Collective Action and Representation in Autocracies: Evidence from Russia's Great Reforms

Forthcoming, American Political Science Review

72 Pages Posted: 12 Oct 2016 Last revised: 17 Sep 2017

See all articles by Paul Castañeda Dower

Paul Castañeda Dower

University of Wisconsin-Madison

Evgeny Finkel

Johns Hopkins SAIS

Scott Gehlbach

University of Chicago

Steven Nafziger

Williams College

Date Written: September 6, 2017


We explore the relationship between capacity for collective action and representation in autocracies with data from Imperial Russia. Our primary empirical exercise relates peasant representation in new institutions of local self-government to the frequency of peasant unrest in the decade prior to reform. To correct for measurement error in the unrest data and other sources of endogeneity, we exploit idiosyncratic variation in two determinants of peasant unrest: the historical incidence of serfdom and religious polarization. We find that peasants were granted less representation in districts with more frequent unrest in preceding years — a relationship consistent with the Acemoglu-Robinson model of political transitions and inconsistent with numerous other theories of institutional change. At the same time, we observe patterns of redistribution in subsequent years that are inconsistent with the commitment mechanism central to the Acemoglu-Robinson model. Building on these results, we discuss possible directions for future theoretical work.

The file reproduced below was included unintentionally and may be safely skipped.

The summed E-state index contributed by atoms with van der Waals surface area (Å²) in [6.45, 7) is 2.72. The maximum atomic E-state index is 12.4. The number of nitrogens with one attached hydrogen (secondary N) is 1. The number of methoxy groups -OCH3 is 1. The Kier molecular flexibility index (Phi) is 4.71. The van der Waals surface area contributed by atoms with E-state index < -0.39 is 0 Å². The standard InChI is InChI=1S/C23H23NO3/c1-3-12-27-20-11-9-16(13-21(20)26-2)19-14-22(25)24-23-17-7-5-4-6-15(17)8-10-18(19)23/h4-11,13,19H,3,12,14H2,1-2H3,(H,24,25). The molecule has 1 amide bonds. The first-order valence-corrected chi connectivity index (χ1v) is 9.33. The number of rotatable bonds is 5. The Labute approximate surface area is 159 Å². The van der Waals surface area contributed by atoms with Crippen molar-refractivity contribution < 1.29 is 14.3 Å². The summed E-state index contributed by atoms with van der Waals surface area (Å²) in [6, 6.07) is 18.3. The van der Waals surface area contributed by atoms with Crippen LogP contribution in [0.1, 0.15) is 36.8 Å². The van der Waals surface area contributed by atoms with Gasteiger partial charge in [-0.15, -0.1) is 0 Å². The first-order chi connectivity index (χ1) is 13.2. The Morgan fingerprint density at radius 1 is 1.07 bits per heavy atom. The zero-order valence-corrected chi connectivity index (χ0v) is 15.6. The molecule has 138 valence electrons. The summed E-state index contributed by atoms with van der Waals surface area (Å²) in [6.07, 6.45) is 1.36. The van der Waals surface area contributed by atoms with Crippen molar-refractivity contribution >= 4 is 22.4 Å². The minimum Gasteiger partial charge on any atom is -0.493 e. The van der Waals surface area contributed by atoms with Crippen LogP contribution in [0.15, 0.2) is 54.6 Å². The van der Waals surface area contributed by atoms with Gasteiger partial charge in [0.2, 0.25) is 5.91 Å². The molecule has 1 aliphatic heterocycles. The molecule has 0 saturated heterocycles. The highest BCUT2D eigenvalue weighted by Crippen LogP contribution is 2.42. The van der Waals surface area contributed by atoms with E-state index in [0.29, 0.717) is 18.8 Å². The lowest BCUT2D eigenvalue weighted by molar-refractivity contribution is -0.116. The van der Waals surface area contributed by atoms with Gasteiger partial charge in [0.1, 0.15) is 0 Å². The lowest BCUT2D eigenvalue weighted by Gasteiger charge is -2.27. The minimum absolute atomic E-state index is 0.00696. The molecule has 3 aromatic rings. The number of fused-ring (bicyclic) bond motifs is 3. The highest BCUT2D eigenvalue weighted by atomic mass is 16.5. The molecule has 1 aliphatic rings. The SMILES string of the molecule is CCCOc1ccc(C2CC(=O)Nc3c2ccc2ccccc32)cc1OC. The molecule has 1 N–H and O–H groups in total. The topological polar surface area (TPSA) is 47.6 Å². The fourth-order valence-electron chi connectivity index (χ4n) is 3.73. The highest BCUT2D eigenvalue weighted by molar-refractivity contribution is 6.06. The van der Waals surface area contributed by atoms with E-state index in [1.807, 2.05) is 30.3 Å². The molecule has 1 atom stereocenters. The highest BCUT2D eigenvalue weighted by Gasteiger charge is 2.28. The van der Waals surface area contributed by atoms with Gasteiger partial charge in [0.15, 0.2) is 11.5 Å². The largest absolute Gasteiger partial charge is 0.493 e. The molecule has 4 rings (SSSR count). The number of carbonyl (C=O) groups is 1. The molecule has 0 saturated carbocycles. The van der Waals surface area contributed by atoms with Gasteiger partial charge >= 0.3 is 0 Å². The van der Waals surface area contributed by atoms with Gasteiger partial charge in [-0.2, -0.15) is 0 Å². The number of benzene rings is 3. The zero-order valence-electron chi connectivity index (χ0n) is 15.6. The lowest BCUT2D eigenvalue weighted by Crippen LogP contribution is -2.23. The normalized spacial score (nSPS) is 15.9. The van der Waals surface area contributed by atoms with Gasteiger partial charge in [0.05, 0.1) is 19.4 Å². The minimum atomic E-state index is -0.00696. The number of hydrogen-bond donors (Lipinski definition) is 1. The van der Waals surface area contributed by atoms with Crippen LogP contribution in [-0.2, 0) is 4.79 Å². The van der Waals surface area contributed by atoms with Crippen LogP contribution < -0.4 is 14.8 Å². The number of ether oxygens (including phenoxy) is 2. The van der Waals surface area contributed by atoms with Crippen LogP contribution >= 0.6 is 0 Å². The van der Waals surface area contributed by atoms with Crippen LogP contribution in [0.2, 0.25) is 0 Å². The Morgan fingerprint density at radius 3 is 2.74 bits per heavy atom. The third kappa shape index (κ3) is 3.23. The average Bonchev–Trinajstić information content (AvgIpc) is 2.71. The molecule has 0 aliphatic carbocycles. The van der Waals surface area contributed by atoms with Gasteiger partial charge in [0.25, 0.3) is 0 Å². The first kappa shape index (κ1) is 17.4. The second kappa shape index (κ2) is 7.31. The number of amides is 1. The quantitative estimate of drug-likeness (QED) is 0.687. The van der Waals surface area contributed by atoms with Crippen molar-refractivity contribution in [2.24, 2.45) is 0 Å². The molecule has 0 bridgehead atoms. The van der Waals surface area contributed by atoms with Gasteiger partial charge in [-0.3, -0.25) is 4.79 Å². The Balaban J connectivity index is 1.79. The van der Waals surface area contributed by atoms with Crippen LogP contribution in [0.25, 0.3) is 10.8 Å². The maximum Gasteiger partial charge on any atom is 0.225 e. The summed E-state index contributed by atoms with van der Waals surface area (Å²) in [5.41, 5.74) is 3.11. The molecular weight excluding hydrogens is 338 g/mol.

Suggested Citation

Castañeda Dower, Paul and Finkel, Evgeny and Gehlbach, Scott and Nafziger, Steven, Collective Action and Representation in Autocracies: Evidence from Russia's Great Reforms (September 6, 2017). Forthcoming, American Political Science Review, Available at SSRN: or

Paul Castañeda Dower (Contact Author)

University of Wisconsin-Madison ( email )

Madison, WI 53705

Evgeny Finkel

Johns Hopkins SAIS ( email )

1740 Massachusetts Avenue, NW
Washington, DC 20036-1984
United States

Scott Gehlbach

University of Chicago ( email )

1101 East 58th Street
Chicago, IL 60637
United States

Steven Nafziger

Williams College ( email )

Williamstown, MA 01267
United States

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